Patrick Low is a final year, Research Beacon funded, PhD student at Sunderland University. His thesis is entitled Capital Punishment in the North East of England 1752-1878. During his study, he created the online exhibition for the University of Leicester’s, Wellcome Trust funded, Harnessing the Power of the Criminal Corpse project (www.criminalcorpses.com) and blogs regularly on execution in the North East at www.lastdyingwords.com. He is organising a one day conference in Newcastle next year, June 6th 2018, to mark 150 years since the abolition of public execution in 1868. (www.1868conference.wordpress.com). Follow him on Twitter @lastdyingwords1
The second episode of the BBC’s nineteenth century medical comedy, Quacks, opens on a public execution. A pallid, haunted man walks towards the camera and a noose is placed around his neck. Looking on, a raucous crowd pelt him with rotten fruit. A momentary pause and then, in the blink of an eye, the rope drops and he is launched into eternity. The spectators immediately rush to the gallows, but amongst the rabble one observer, fledging psychiatrist William Agar, stays rooted to the ground, appalled at the spectacle he has just witnessed. Agar is stood with friend and pioneering anaesthetist, John Sutton and opines “This is wrong!” Sutton looks on unmoved but soon has more pressing concerns,
“Oh frig I’ve been buzzed! I always get pickpocketed at the f*****g hangings.”
In under a minute we have a neat encapsulation of a scene so intrinsically linked with the c18th and c19th; the public execution. A raucous crowd, theft at the foot of the gallows, a rush for the body of the condemned or the clothes thereof and the increasing horror at the behaviour of the crowd by the professional classes. In this post, I will look at the c19th execution but, unlike Quacks and much of the existing historiography around hangings, my focus will be outside of the capital, choosing instead to focus on the North East of England.
The 1840’s was a period in which public executions were an increasingly rare phenomenon. The so called ‘bloody code’ of previous decades, had been dramatically dismantled in the 1820’s and 1830’s, leading to a rapid reduction in capital offences. This sparsity was particularly apparent in the North East. In Newcastle Upon Tyne between 1829 and the abolition of public execution in 1868, only 4 executions took place; roughly one a decade. However, the increasing rarity of the spectacle combined with a burgeoning rail system meant that the audiences for such spectacles were arguably at their peak in this period. Numerous newspapers noted of executions in this period that people had travelled by rail from surrounding counties to witness the spectacle. At the 1848 execution of William Thompson at Durham, one paper noted,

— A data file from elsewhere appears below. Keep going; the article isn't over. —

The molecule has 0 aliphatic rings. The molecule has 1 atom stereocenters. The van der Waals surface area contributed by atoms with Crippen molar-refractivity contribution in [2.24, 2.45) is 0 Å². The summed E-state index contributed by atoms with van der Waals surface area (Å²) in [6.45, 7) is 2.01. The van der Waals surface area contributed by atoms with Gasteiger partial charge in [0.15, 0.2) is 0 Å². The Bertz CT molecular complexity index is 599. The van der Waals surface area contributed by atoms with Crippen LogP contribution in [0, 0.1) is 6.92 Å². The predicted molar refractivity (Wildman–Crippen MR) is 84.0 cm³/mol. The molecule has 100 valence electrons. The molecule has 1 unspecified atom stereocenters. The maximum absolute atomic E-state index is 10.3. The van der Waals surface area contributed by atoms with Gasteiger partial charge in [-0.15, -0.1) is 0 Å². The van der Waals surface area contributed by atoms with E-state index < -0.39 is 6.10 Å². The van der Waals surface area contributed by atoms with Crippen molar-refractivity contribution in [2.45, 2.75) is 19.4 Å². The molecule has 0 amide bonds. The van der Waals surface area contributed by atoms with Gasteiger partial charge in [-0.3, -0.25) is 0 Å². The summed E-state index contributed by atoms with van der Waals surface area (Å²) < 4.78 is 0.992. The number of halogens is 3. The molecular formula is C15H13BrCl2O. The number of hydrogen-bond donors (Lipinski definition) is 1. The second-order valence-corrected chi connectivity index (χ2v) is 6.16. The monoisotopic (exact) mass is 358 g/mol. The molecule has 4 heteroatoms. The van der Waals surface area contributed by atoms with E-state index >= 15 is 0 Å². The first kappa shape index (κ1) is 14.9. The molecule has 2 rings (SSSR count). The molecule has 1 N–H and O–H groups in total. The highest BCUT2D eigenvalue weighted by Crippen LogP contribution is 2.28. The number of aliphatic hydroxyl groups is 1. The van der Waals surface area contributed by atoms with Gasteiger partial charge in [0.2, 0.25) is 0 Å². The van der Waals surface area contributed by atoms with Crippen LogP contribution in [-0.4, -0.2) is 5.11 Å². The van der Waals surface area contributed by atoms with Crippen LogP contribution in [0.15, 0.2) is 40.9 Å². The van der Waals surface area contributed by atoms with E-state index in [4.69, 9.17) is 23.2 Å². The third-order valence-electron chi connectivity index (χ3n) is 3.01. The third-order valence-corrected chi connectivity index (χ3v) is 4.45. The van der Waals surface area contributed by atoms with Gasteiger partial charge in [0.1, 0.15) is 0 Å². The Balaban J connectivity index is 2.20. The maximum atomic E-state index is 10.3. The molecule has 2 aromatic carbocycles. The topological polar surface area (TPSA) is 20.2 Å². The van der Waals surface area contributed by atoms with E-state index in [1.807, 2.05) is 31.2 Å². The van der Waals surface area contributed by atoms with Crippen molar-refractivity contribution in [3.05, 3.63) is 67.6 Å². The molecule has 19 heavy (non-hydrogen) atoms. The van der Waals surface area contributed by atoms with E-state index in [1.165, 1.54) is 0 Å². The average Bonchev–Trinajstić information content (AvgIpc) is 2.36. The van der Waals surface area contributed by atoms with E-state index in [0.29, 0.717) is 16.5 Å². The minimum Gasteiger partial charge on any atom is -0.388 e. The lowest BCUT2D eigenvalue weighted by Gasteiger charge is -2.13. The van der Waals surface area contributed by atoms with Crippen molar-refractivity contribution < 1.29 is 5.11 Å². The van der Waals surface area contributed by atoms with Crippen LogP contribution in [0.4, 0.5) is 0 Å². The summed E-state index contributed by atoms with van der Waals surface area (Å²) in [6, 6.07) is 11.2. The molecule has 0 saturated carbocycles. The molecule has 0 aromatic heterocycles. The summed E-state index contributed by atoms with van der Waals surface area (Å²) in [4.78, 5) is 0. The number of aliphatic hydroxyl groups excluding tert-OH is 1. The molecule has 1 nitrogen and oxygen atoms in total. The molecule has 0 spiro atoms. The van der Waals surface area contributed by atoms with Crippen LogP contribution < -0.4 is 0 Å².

“The early trains poured immense crowds into the city…the majority of these consisted of pitmen, many of whom had come with the cheap market trains, and there was also a sprinkling of women and children.”
One offshoot of such densely packed events was that theft at the foot of the gallows was not an uncommon occurrence. A packed crowd jostling for space and a prime view meant rich pickings for the light fingered. At the 1786 hanging of Henry Jennings, sentenced for horse theft, on Newcastle’s Town Moor one report noted that
‘During the awful ceremony, a boy named Peter Donnison was apprehended picking the pocket of a gentleman standing near the foot of the gallows.’
Little had changed by the 1840’s. At an 1844 meeting of the Newcastle Town Council, the efficacy of capital punishment was debated and theft at the gallows featured heavily in the arguments of the members calling for its abolition. Alderman Donkin harangued,
‘I cannot conceive anything more horrible than taking a man from prison, parading him through the streets up to the Town Moor, and then hanging him like a dog (hear, hear). Moral Effect! Why more picking of pockets takes place at the foot of the gallows than anywhere else in ten times as many days or weeks in the year.”
Although not a new argument, calls like Donkin’s were growing much louder by the 1840’s. Amongst the middling and professional classes there was a widely received opinion that executions were not producing the desired didactic effect. Far from cowing their audience, many thought they were relished by the public and had a dangerously brutalising effect. If the execution were a grand lesson for the public, the pupils were misbehaving. Chief amongst the proponents of this argument were leading writers of the day, most notably Dickens. Dickens was a regular execution attendee and he wrote to The Times in 1849 regarding his experience of the execution of The Manning’s outside Horsemonger Lane Gaol. It was the crowd, much more than the punishment, that caused his ire.
‘I believe that a sight so inconceivably awful as the wickedness and levity of the immense crowd collected at that execution could be imagined by no man.’
Dickens appears in Quacks as part moral crusader, part lascivious narcissist, played with characteristic aplomb by Andrew Scott. He is approached over dinner by William Agar, who is seeking to campaign against public executions as he believes ‘they are damaging to the public’s minds and cause frenzy.’ An increasingly common assertion of the day. Earlier in the episode, Agar’s theory is tested at a drinking session at their local ale house. Agar’s Surgeon friend, Robert Lessing (Rory Kinnear), pulls aside the landlord, Mr Hubble, a bumbling Baldrick-esque character, and asks,